Results of the most recent Gallup survey of non-qualified annuity contract owners confirm that the segment of population buying such annuities is precisely the demographic presumed to be interested: generally people over 40 with annual household incomes under $75,000.
Using the income as a financial cushion in case they or their spouse live beyond their life expectancy; avoiding being a financial burden on their children; and ensuring a retirement income were cited by eight in 10 of those surveyed as intended uses for their contracts.
Seven in 10 owners bought their contract to provide for catastrophic illness or nursing-home care, or as financial protection against high inflation or poor performance by other investments.
Ninety-four percent of contract owners agree that maintaining the current tax treatment of annuities is a good way to encourage long-term savings, according to the survey. Ninety-one percent agree that non-qualified annuities are an effective vehicle with which to accrue retirement savings.
Thirty-four percent of contract holders are age 72 and older, according to the survey. This is up 10 percentage points from the same survey conducted in 1992 (24%), but down six percentage points from 1997 (40%).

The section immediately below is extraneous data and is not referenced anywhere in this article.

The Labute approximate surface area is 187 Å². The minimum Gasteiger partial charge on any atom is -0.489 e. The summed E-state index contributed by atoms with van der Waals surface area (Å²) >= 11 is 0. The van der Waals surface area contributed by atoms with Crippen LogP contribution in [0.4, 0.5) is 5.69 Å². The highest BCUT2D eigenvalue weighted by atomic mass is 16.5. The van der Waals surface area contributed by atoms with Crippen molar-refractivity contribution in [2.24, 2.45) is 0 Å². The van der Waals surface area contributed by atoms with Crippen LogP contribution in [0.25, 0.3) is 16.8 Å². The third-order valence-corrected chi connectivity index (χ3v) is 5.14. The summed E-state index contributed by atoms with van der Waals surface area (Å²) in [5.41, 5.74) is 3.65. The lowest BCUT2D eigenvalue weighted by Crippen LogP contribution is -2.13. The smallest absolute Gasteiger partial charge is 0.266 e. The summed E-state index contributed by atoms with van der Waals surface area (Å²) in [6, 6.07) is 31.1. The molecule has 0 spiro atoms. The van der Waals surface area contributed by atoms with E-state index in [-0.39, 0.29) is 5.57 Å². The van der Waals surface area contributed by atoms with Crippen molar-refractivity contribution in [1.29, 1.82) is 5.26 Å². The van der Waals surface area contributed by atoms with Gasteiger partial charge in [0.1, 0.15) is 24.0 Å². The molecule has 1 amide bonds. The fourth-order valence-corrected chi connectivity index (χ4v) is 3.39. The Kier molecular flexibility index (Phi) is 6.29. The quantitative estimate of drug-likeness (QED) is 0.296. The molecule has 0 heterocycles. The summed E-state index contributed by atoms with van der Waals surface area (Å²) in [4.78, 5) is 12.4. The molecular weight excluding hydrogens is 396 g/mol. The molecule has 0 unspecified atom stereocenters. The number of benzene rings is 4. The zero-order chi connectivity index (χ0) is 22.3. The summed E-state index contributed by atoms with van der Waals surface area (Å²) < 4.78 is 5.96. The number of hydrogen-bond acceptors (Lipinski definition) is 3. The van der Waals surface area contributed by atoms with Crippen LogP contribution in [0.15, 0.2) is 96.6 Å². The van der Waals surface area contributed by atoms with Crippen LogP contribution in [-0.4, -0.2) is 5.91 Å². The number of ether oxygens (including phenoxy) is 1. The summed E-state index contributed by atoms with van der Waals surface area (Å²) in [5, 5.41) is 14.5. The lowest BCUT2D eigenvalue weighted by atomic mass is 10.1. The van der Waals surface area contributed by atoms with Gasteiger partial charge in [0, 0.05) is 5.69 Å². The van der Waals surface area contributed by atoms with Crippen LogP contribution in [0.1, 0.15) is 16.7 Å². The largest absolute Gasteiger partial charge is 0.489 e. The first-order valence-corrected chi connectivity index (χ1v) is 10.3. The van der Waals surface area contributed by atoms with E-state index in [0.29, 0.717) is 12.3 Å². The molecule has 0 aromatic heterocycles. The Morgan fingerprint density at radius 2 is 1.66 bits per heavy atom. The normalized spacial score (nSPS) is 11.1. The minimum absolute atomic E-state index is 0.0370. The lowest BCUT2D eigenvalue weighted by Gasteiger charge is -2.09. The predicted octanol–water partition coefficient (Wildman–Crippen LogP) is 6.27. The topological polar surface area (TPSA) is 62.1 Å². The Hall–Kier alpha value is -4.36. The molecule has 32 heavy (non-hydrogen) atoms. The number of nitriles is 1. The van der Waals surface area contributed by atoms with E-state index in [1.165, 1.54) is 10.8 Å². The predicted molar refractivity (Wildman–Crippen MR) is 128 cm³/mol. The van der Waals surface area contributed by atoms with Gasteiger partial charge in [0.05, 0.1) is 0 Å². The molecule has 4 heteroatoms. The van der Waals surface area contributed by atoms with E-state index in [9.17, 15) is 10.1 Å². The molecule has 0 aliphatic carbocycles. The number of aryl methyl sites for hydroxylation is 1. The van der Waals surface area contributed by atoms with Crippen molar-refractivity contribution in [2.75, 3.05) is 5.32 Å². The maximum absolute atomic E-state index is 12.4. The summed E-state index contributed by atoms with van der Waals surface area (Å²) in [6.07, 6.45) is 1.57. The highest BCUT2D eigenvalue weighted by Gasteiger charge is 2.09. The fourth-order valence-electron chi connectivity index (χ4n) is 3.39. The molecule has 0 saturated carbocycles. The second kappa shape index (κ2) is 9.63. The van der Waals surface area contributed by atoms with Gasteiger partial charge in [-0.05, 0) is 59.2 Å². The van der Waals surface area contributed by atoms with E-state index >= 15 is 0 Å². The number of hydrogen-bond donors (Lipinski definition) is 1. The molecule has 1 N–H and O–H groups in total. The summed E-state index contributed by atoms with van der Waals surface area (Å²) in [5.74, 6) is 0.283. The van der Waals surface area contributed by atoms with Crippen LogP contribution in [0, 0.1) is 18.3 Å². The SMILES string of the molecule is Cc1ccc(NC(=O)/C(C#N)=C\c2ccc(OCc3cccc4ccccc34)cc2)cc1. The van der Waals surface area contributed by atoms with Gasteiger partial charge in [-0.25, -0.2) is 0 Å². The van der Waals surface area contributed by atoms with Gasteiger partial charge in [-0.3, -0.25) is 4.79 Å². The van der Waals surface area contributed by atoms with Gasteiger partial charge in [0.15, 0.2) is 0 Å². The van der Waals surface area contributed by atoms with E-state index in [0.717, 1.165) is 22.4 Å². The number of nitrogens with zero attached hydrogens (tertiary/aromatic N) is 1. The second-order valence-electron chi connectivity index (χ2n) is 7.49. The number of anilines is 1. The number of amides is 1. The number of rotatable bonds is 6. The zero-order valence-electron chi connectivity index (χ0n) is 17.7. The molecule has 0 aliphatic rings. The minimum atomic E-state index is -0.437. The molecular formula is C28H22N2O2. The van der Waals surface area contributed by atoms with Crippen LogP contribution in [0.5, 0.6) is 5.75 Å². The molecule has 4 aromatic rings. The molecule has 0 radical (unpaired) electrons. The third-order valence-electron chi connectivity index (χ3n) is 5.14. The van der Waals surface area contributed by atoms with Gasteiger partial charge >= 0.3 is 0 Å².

A higher number of variable annuity contract owners were under age 50 when they bought their first annuity (53%) than those whose first annuity was fixed (41%).
The survey found that 90% of respondents still own the first annuity they bought, and only three in 10 owners have withdrawn or received money from an annuity they or their spouse still owns. Of these respondents, the average age at which they first withdrew or received funds is 62.
Slightly more women than men are owners of non-qualified annuity contracts. The survey found that women are more likely to buy fixed, non-qualified annuity contracts while men are more likely to buy variable, non-qualified annuity contracts.
The majority of owners are married; 21% are widowed; and 10% are single, according to the survey.